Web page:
4thly, We are accused of worshipping images. On this point the Council of Trent declares, that “ though the images of Christ, the virgin-mother of God, and the other Saints, are to be kept and retained, particularly in churches, and due honour and veneration paid to them, yet that we are not to believe there is any divinity or power in them, for which we respect them, or that any thing is to be asked of them, or that trust is to be placed in them, as the heathens of old trusted in their idols 11." . And in our catechisms we are taught, that we must “ by no means pray to pictures or images, because they can neither see, nor hear, nor help 12 .” In fact, in respecting the images or pictures of Christ and the Saints, we do no more than what Catholics and Protestants do, in respecting the materials of the Bible, because they contain the written word of God, nor as both do, in valuing the picture, bust, or relie, of a dear friend or relative, on account of their originals. “It is upon this (says the great Bossuet) that the honour given to images is founded. It cannot be denied, for instance, that the image of Jesus Christ, crucified, must excite in our minds the most lively recollections of him who hath loved us so much as to deliver himself up to death for our sakes 13.” It is agreed, however, among our learned Doctors and Divines, that these memorials of religion form no essential part of it, and that the Church, without ever altering her doctrine, can extend or confine the practice according to times and circumstances; “ not wishing (says Bossuet) that her children should be tied down servilely to visible objects, but desirous to excite them by such means, or remind them, as it were, of raising their hearts to God, to offer him, in spirit and truth, that rational service he expects from his creatures 14

That images and pictures were in use among the early Christians, and that during the alleged purest times of the church, is evident from Tertullian 15 and other ancient writers 16. But laying aside these authorities, I shall adduce Protestant authorities in defence of the practice, the testimony of an adversary being less exceptionable. Luther, for instance, defended the practice against Carlostadius and his followers. “ Images, (says Bishop Montague, in answer to the author of the Gagg for the New Gospel,) I know, have three uses assigned by your schools. Stay there. Go no farther, and we charge you not with idolatry 17," Again, « The pictures of Christ, and the blessed Virgin, and of the Saints, may be had in houses, and placed in churches ; respect and honour may be given them. Protestants give it. You Papists say they must not have Latria : So say we. You give them Dalia : I quarrel not with the term though I could. There is a respect due to the pictures of Christ and his Saints. If you call this Dulia, we Protestants give it too : let doctrine and practice go together; we agree?,” Mr Thorndyke observes, that “to the images of the Saints there can be no idolatry, so long as men take them for Saints, that is, God's creatures, much less to the images of our Lord; for it is the honour of our Lord, and not of his image 2.” He again says, “ he who takes the Pope for Antichrist, and Papists for idolators, can never weigh by his own weights, nor mete by his own measures. Let them not, then, think to lead the people by the nose, to believe they can prove their supposition when they cannot3." “ You can (says James the Sixth, addressing himself to the Scotch Bishops) endure lions and dragons to be figured in your churches, but will not allow the like place to Patriarchs and Apostles 4” His worthy predecessor, Queen Bess, of pious memory, retained a crucifix on the altar of her chapel, but Patch, the fool, broke it, “ no wiser man (says Heylm) daring to undertake such a service."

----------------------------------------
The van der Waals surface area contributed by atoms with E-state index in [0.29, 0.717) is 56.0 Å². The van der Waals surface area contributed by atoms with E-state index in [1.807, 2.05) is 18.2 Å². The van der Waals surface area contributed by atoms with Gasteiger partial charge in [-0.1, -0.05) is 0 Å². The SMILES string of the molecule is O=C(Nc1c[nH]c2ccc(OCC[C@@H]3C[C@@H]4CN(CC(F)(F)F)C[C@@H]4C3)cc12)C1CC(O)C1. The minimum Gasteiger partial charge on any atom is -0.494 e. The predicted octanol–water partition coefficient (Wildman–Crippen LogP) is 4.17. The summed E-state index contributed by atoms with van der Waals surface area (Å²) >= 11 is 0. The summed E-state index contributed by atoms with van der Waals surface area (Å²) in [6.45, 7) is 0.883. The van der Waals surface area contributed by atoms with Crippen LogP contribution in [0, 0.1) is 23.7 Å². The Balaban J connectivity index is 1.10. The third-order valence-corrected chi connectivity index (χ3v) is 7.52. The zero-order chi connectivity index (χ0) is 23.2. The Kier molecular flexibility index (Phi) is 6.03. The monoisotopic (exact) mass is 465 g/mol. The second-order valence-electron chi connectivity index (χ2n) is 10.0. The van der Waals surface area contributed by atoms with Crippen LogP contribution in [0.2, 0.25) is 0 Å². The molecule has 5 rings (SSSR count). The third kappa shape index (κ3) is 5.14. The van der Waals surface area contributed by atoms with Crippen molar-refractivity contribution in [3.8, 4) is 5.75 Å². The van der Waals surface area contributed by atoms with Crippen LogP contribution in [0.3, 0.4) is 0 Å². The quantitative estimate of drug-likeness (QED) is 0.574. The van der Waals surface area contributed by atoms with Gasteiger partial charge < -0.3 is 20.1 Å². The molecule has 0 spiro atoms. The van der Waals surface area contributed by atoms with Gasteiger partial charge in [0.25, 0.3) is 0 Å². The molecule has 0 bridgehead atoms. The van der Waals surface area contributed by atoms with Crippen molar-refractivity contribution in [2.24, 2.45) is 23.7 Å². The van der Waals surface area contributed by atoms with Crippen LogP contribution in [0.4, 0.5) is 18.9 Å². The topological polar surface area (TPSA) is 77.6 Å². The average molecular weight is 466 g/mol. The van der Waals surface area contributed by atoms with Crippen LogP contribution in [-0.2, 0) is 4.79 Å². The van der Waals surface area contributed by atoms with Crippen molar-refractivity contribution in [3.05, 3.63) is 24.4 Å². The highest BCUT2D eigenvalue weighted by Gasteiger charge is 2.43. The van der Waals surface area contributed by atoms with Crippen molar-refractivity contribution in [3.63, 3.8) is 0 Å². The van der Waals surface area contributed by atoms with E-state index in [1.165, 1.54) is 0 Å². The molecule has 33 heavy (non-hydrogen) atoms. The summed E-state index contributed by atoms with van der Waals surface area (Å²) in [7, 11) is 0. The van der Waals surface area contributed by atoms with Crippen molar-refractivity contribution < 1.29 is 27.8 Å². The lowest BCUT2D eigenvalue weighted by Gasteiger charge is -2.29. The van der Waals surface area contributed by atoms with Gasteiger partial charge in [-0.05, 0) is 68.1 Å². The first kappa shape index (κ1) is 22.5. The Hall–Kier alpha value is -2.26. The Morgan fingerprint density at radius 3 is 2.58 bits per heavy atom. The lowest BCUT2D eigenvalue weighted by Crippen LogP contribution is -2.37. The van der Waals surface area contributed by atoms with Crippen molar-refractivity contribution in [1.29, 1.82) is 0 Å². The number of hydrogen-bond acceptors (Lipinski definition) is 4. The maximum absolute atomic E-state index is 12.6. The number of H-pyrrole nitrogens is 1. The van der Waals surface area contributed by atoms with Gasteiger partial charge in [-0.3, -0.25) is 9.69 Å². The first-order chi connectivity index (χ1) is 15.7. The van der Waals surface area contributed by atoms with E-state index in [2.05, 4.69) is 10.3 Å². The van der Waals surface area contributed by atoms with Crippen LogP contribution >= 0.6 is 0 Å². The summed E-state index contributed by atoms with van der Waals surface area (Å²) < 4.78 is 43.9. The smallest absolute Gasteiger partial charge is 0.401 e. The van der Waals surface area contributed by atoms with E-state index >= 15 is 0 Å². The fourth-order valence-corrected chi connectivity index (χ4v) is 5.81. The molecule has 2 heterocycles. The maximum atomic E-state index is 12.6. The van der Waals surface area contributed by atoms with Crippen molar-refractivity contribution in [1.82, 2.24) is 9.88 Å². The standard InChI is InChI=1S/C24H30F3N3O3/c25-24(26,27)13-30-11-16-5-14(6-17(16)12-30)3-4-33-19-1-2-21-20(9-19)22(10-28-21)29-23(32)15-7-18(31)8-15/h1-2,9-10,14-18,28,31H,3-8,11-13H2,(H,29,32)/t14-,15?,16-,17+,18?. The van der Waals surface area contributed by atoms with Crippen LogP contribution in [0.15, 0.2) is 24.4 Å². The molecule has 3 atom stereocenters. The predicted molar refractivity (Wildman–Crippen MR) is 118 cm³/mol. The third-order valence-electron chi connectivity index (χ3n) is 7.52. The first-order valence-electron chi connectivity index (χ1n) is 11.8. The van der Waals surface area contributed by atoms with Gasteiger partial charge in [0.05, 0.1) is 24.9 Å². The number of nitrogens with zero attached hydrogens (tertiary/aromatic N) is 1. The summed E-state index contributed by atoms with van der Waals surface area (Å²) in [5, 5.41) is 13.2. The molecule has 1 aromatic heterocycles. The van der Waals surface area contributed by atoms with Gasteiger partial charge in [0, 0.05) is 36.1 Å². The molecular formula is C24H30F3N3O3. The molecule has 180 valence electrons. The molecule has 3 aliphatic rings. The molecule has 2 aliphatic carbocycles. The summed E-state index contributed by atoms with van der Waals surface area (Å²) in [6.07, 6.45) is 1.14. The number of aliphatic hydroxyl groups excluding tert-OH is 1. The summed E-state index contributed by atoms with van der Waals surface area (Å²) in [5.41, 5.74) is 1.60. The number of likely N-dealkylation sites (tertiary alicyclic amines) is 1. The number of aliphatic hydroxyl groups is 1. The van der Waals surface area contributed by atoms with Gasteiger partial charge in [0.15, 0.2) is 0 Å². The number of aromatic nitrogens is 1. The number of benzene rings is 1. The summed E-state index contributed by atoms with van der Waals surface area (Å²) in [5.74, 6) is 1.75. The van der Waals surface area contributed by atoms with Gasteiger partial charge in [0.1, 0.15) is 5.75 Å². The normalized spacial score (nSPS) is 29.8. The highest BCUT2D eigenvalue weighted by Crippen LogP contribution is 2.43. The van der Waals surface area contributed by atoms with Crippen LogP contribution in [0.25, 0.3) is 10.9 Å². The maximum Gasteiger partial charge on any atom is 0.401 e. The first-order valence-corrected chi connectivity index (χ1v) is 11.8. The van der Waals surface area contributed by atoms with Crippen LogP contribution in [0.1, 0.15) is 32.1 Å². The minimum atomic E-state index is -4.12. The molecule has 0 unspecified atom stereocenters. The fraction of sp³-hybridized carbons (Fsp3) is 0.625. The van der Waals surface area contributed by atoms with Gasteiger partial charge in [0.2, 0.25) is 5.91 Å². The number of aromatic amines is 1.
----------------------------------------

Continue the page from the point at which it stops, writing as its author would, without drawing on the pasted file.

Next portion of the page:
1 St. Luke xv. 10. ? Eccles. Hierar., c. 7, p. 3, sect. 3, prope finem. 5 Constitut. Apostol., L. 5, c. 8, Edit. Turrian. 4 Apolog. 2. ad Antonin. 5 In Lamental. Hom. 3. in Cantica. 6 Hom. de Sanctis Juven. et Maxim.

7 Serm. 6, L. de Vid. 8 Serm. de Sanctis Pet. et Paul. 9 In Purgatione Quorund. Art. 10 Antidote, p. 20. 11 Conc. Trid. Sess. 25. 19 Abstract of the Douay Catech. c. iv. 13 Eposition, c. iv. 14 Ibid. 15 Lib. de Pudia. 16 Adrianus i. in Lib. pro Imag. qui habetur post 7. Synod. 17 Gagger gagged, p. 300. VOL. XV.

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5thly, The next subjects of discussion are the doctrines of the real presence and transubstantiation, the great stumbling-blocks of Protestants, as to which greater misapprehension exists on their part, perhaps, than on any other point of controversy between them and Catholics. Both doctrines are so closely connected, the one following as a result of the other, that I have classed them under one head, but shall explain them apart, beginning with that of the real presence, which doctrine the reviewer considers “ as necessary a consequence from transubstantiation, were it true, as light is from the sun." In arguing, however, against the Lutherans, who hold the absurdity of consubstantiation, or a real presence, without transubstantiation, we maintain, that transubstantiation is a necessary consequence of the real presence, deeming it superfluous to discuss the manner of Christ's presence in the sacrament till the question whether he be present be settled. In fact, transubstantiation is just the real presence, properly understood.